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Both high-dose and low-dose brachytherapy can be safely combined with flap reconstruction in salvage treatment of recurrent head and neck cancer
Peter W. Henderson, MD MBA, David I. Kutler, MD, Bhupesh Parashar, MD, David M. Otterburn, MD, Marc A. Cohen, MD, Jason A. Spector, MD FACS.
Weill Cornell Medical College, New York, NY, USA.

BACKGROUND: Brachytherapy for treatment of recurrent head and neck cancer (RH&NC) previously treated by external beam radiation can be delivered as high-dose radiation (HDR) via removable catheters, or low-dose radiation (LDR) via permanently implanted seeds. Soft tissue coverage with either pedicled or free flap reconstruction is an important adjunct in salvage procedures for RH&NC, but it is unclear whether the localized radiation increases morbidity of the transferred tissue in these especially high-risk patients.
METHODS: A retrospective chart review evaluated patients with RH&NC who underwent flap coverage after surgical re-resection and concomitant brachytherapy. HDR was delivered via temporary catheters using Ir-192 for 4-6 days, and LDR via permanent implantation of Cs-131 radioactive seeds. The primary endpoint of this study was flap viability, defined as survival of the flap sufficient to maintain wound coverage and obviate the need for future procedures in order to obtain wound coverage. Secondary endpoints included wound healing complications (classified as minor, which resolved with wound care, and major, which required return to the operating room), seroma, bleeding complications, and surgical site infections. Statistical analysis was performed and significance was set at p<0.05.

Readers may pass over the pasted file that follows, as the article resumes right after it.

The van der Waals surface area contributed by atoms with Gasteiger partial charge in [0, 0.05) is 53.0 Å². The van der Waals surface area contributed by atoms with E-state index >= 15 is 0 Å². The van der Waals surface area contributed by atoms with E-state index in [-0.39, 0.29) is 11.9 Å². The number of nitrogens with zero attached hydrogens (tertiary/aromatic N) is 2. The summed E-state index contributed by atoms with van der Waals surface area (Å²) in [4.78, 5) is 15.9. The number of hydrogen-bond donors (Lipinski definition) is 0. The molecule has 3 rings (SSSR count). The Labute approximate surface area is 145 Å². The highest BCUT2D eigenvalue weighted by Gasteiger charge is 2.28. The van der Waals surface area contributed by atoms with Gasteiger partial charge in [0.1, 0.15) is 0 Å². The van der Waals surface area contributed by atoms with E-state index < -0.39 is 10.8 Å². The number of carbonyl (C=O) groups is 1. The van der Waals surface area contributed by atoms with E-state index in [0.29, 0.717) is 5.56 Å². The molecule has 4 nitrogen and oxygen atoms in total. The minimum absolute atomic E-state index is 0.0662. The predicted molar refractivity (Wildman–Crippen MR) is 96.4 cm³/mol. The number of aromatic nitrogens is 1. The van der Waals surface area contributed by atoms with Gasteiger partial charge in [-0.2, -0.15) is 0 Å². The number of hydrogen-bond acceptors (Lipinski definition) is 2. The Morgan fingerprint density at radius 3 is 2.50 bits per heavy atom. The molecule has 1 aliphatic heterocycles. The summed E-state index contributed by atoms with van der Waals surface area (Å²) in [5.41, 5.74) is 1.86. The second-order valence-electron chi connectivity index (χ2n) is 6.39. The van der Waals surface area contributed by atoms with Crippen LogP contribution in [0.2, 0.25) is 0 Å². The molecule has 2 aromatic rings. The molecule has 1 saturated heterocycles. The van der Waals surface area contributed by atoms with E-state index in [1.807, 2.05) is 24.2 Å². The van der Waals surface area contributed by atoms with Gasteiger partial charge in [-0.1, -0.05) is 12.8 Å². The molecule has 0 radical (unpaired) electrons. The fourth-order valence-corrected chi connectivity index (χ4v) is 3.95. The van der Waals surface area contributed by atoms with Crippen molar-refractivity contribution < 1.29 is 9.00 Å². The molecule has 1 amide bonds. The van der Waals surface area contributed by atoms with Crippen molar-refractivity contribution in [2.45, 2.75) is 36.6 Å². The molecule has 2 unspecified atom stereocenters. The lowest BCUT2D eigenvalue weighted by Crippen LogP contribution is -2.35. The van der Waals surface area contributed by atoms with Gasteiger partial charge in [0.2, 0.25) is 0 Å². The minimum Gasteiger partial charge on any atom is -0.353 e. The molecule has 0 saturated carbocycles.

RESULTS: Nineteen patients (mean age: 64 years) were included in the series; 6 received HDR, and 13 received LDR. Patients were reconstructed with either pedicled pectoralis flap (n=17), free VRAM (n=1), or free ALT and pectoralis flap (n=1). Mean radiation dose was 21.0 +/- 2.4 Gy in HDR, and 81.7 +/- 5.5 Gy in LDR. Follow-up was 8.9 +/- 6.5 months. Flap viability was 100% (19 of 19) (Figure 5). There were complications in 50% of the HDR group (3 occurrences of minor wound breakdown that healed with dressings and local wound care), and in 23.1% of the LDR group (1 hematoma that required evacuation, 1 flap infection, and 1 major wound breakdown that resulted in the development of an orocutaneous fistula that resolved with non-operative management). Pectoralis major donor site complications occurred in 3 of 19 subjects; 2 subjects in the HDR group (1 incisional dehiscence requiring negative pressure dressing, and 1 hematoma requiring evacuation), and 1 subject in the LDR group (incisional eschar that resolved with local wound care). There was no statistically significant difference between the HDR and LDR groups in terms of either flap viability or complications (p >0.05).
CONCLUSIONS: In patients who have flap reconstruction and immediate brachytherapy following salvage procedures for recurrent head and neck cancer, neither HDR nor LDR impacted long term flap viability or skin graft survival. Flap coverage of defects (with or without skin grafting) in combination with brachytherapy is a safe and effective means of providing soft tissue coverage in these challenging patients.

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